50+ shades of grey matter

5

One of the commonest myths about the brain is that we use only 10% of it. The origin of this probably goes back to the unsung hero of neuroscience, William James, when he was jokingly commenting on the fact that the functioning neurons sum up to only 10% of the brain cells and the 90% are supportive cells.

Grey matter looks darker because it contains more dense aggregation of cells

The grey matter carries most of cells in the nervous system (the 10%+90% cells) as well as the extensive connections between these cells. Loss of these cells and their connections has been associated with disability of MS more than to white matter broadly speakig.

Grey matter is vulnerable to damage

Sometimes (personal opinion) I like to imagine grey matter as a busy odd looking scientist who needs silence and quite environment to do his work, but the immune reactions taking place around him keeps him distracted. Presence of a continous ongoing immune reaction within the nervous system is toxic to the grey matter, and the orchestrating complex function of the grey matter gradually collapse.

Grey matter is vulnerable once immune activation takes place within the nervous system

Grey matter pathology is well evident in MS, as well as other disease conditions that result in continous immune activation within the nervous system compartment, such as infections, and systemic autoimmune conditos,

Grey matter damage in MS

Grey matter structures such as the “thalamus” loses an observable amount of its volume in the early phase of the disease. Focal damage at that time is not stong enough to interpret such atrophic changes.

Grey matter loss in MS (deep grey matter in particular) has been recently linked to higher unemployment, even after adjustment for age, education and disease duration.

There cerebral cortex also suffer various form of damage. Brain coverings in MS host special collections of immune cells termed “lymphoid follicles” which maintains a level of continous damage and support to other immune cells. It is belived the chemicals secreted at these follicles, antibodies and cytotoxic cells all exert a direct damage to their nearest neighbour “the cerebral cortes. Subpial demyelination, cortical thinning and regional atrophy among many other forms of damage is observed frequently in progressive phase of the disease.

Spinal cord matters too

Recently, these very “lymphoid follicles” has been well observed in the coverings of the spinal cord in secondary progressive MS (SPMS). Comparing SPMS patients who showed lymphoid follicles to those who did not, CD20 B lymphocytes were 3 times more abundant within the meningies, perivascular spaces as well as grey and white mater. Other immune cells such as the antibody producing cells, T cells, and macrophages were present in abundance as well. Grey matter demyelination in the spinal cord was more pronounced than white matter, a number of studies show that grey matter demyelination causes significant neuronal and synaptic loss.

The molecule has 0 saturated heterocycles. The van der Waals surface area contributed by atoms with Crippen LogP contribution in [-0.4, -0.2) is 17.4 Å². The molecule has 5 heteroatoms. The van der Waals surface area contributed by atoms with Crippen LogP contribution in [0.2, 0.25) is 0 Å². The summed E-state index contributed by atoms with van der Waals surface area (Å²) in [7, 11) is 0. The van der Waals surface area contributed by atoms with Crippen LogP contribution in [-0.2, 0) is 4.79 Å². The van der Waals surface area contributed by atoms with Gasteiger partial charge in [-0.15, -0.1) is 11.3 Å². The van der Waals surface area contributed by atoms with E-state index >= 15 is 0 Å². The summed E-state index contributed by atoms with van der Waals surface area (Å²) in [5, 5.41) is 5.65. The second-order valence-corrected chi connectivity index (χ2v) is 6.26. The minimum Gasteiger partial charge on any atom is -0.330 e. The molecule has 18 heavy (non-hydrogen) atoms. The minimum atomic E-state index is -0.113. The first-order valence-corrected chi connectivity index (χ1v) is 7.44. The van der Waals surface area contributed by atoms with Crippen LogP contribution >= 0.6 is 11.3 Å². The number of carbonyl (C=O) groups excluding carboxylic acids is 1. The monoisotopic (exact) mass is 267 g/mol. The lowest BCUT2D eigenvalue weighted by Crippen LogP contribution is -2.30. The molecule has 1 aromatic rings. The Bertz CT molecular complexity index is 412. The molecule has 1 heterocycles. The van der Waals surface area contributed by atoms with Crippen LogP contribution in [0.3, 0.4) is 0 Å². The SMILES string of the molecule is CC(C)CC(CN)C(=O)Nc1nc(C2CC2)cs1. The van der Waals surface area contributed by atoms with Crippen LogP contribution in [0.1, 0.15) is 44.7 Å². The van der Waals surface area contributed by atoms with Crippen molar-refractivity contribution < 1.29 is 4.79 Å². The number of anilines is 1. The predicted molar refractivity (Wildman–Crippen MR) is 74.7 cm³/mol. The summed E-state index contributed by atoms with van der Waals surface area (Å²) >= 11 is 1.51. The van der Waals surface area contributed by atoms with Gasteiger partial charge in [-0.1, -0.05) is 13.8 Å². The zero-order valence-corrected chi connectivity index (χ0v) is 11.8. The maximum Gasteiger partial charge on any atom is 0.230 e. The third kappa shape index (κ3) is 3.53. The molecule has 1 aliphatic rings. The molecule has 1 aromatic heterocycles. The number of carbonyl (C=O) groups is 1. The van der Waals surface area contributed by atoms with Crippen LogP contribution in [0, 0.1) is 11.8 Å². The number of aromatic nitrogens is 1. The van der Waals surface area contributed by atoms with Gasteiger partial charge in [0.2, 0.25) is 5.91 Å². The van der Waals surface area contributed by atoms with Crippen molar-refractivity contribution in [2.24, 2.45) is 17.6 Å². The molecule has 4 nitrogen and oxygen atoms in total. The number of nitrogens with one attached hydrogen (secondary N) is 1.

This is particularly interesting observation in MS because progressive loss of walking ability is one hallmark of the disease. The continous damage to grey matter of the spinal cord is different from that of the brain in one particular fact, the spinal cord has much less tissue and cells to withistand continous inflammation for long time. The whole spinal cord thickness is slightly larger than your little finger.

Spinal cord atrophy measued by MRI is strongly associated with disability progression independently from what is taking place upstairs in the brain. Grey matter atrophy of the spinal cord has been the most to correlate with disability using MRI in a number of other studies.

It is difficult to translate what we see in pathology studies directly to in-vivo MRI findings, as loss of cord volume does not necessarily reflect cell loss but both are linked and point towards the fact the spinal cord pathology is a main determinant to disease outcome and needs to be put as a priority in assessing disease trajectory on individual patient level.

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Dr Wafa

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  • Interesting stuff, thanks for posting! I have been diagnosed with PPMS in 2019. 3 lesions in the spinalcord and nothing in the brain. Are lesions in the spinalcord always associated with significant volume loss or can you 3 medium lesions with little loss of volume. Next appointment with my neurologist I hope to get some answers regarding BVL and SCVL.

    • Hello Paul

      Cord atrophy relation to visible MRI lesion is weak indeed.

      Only with extensive lesions you may find a correlated significant atrophic changes.

      Best of Luck with your fight with MS 🙂

    • That’s what I’d like to know about lipoic acid.

      It’s an anti oxidant yes, however there are lots of anti oxidants.

      Is it that it’s slowing down T cells getting into the CNS to cause damage. It may have a dual action.